The Guardian’s former Jerusalem correspondent Harriet Sherwood reported on Israel’s recent designation of six Palestinian NGOs as terror organisations (“Israel labels Palestinian human rights groups as terrorist organisations”, Oct. 22). The report begins by noting the NGOs in question, Al-Haq, Addameer, Defence for Children International – Palestine, the Bisan Center for Research and Development, the Union of Palestinian Women’s Committees and the Union of Agricultural Work Committees, but then downplays the terror group they’re allegedly affiliated with:
The Israeli defence ministry said they were linked to the Popular Front for the Liberation of Palestine (PFLP), a secular political movement with an armed wing that in the past carried out attacks against Israel.
The (Iranian backed) PFLP seeks Israel’s destruction, a fact the Guardian doesn’t mention, and is designated by most Western nations as a terror group – a fact only alluded to in the last sentence of the article. The group has carried out scores of deadly attacks on Israeli civilians over the years – including suicide bombings and the murder of an Israeli minister in 2001.
And, these attacks weren’t just “in the past”, to quote Sherwood’s odd formulation. The PFLP was one of the Gaza terror groups firing rockets into Israel during the Gaza conflict this past May. They also claimed responsibility for a fatal 2019 West Bank bombing which killed 17 year-old Israeli, Rina Shnerb.
In fact, the PFLP terrorists accused of carrying out that attack, Samer Arbid and Abdul Razeq Farraj, worked for one of the proscribed NGOs, Union of Agricultural Work Committees (UAWC). The Netherlands also suspended their funding of UAWC after it was reported that the group used aid money to pay salaries to the two suspected terrorists.
PFLP terrorists also carried out the brutal 2014 massacre of worshippers in a Har Nof, Jerusalem synagogue, which killed six.
Amjad Awad and Hakim Awad, the terrorists responsible for the 2011 attack in Itamar, in which Ehud and Ruth Fogel, and three of their six children – the youngest being three months old – were savagely murdered in their home, were affiliated with PFLP.
The Guardian reporter no doubts remember that brutal killing because she covered it at the time.
Though the Guardian article quotes from the Defence Ministry’s assertion that the NGOs diverted international humanitarian aid to a proscribed terror group, that they constitute arms of the PFLP leadership, and that some of the NGO members personally participated in terror, it doesn’t inform readers of open-source information that corroborates many of these allegations.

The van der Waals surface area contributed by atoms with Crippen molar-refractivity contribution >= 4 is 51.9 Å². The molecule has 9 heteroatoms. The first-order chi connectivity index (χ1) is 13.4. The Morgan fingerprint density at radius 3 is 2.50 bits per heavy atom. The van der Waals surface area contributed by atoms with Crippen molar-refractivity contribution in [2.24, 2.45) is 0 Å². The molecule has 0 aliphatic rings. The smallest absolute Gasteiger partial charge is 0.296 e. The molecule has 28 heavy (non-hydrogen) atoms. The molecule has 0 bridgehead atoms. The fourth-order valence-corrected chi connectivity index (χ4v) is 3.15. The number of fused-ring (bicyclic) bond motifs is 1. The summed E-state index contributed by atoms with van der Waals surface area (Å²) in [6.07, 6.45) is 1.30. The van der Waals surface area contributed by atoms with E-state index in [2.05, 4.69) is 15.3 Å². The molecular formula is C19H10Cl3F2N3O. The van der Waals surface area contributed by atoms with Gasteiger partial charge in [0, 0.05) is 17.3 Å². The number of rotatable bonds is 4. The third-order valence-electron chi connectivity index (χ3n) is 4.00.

NGO Monitor has identified a network of 13 NGOs (including the six in question) linked to the PFLP.
The Guardian then includes three quotes attacking Israel’s decision to designate the six NGOs as terror groups: the Palestinian Authority, B’Tselem and Shawan Jabarin, the director of Al-Haq (one of the proscribed groups). In the case of Jabarin, the Guardian fails to reveal that he was convicted in 1985 for recruiting and arranging training for PFLP members and, in 2008, was referred to by Israel’s Supreme Court as a “senior activist” in the PFLP.
Now, here’s the Guardian’s penultimate sentence:
The Israeli government has previously cracked down on Israeli, Palestinian and international human rights organisations by clamping down on funding, denying entry to employees, and raiding offices.
The source imbedded in the sentence leads to a Guardian article on an NGO Transparency bill passed by the Knesset in 2016. The law doesn’t “clamp down” on funding, but merely requires NGOs receiving more than 50% of their funds from foreign governments to note this on their publications. NGOs failing to do so would be fined. Though there were of course critics of the law, it can’t reasonably be characterised as a “crackdown” on human rights groups, and, in fact, Freedom House’s yearly reports on civil liberties and political rights consistently lists Israel as the only truly “Free” country in the region.
Instead of engaging in serious reporting, and thoroughly investigating the charges against these NGOs, Harriet Sherwood did what she did consistently from 2010-2014 whilst serving as the Guardian’s regional correspondent, copying and pasting criticism from anti-Israel groups and dutifully providing her readers what they expect: a story based on the assumption of Israeli bad faith and Palestinian innocence.